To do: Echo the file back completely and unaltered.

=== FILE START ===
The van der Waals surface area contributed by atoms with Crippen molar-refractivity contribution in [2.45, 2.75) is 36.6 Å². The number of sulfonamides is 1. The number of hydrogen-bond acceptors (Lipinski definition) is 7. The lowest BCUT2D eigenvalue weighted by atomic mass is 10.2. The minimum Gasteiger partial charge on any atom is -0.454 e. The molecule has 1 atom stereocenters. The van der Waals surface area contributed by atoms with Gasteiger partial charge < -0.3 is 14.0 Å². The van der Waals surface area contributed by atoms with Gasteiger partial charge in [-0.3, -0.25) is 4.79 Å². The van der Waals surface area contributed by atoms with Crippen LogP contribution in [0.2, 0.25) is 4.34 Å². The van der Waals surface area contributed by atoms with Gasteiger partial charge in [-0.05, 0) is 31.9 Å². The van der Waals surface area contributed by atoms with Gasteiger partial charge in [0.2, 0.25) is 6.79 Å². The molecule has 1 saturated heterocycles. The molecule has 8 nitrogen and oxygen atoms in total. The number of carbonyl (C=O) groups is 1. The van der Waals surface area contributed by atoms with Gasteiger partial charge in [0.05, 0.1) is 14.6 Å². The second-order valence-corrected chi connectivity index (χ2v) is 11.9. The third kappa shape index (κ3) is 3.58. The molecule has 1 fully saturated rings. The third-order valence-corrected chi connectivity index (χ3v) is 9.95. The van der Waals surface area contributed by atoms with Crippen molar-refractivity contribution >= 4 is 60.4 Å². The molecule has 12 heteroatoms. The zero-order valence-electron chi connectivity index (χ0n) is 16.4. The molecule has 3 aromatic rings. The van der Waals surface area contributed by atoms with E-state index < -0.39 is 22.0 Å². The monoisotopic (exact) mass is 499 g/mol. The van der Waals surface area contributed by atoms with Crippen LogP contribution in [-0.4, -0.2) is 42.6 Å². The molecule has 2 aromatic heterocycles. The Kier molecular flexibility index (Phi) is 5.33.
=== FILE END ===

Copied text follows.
The van der Waals surface area contributed by atoms with Crippen molar-refractivity contribution in [2.45, 2.75) is 36.6 Å². The number of sulfonamides is 1. The number of hydrogen-bond acceptors (Lipinski definition) is 7. The lowest BCUT2D eigenvalue weighted by atomic mass is 10.2. The minimum Gasteiger partial charge on any atom is -0.454 e. The molecule has 1 atom stereocenters. The van der Waals surface area contributed by atoms with Gasteiger partial charge < -0.3 is 14.0 Å². The van der Waals surface area contributed by atoms with Gasteiger partial charge in [-0.3, -0.25) is 4.79 Å². The van der Waals surface area contributed by atoms with Crippen LogP contribution in [0.2, 0.25) is 4.34 Å². The van der Waals surface area contributed by atoms with Gasteiger partial charge in [-0.05, 0) is 31.9 Å². The van der Waals surface area contributed by atoms with Gasteiger partial charge in [0.2, 0.25) is 6.79 Å². The molecule has 1 saturated heterocycles. The molecule has 8 nitrogen and oxygen atoms in total. The number of carbonyl (C=O) groups is 1. The van der Waals surface area contributed by atoms with Gasteiger partial charge in [0.05, 0.1) is 14.6 Å². The second-order valence-corrected chi connectivity index (χ2v) is 11.9. The third kappa shape index (κ3) is 3.58. The molecule has 1 fully saturated rings. The third-order valence-corrected chi connectivity index (χ3v) is 9.95. The van der Waals surface area contributed by atoms with Crippen molar-refractivity contribution >= 4 is 60.4 Å². The molecule has 12 heteroatoms. The zero-order valence-electron chi connectivity index (χ0n) is 16.4. The molecule has 3 aromatic rings. The van der Waals surface area contributed by atoms with E-state index < -0.39 is 22.0 Å². The monoisotopic (exact) mass is 499 g/mol. The van der Waals surface area contributed by atoms with Crippen LogP contribution in [-0.4, -0.2) is 42.6 Å². The molecule has 2 aromatic heterocycles. The Kier molecular flexibility index (Phi) is 5.33.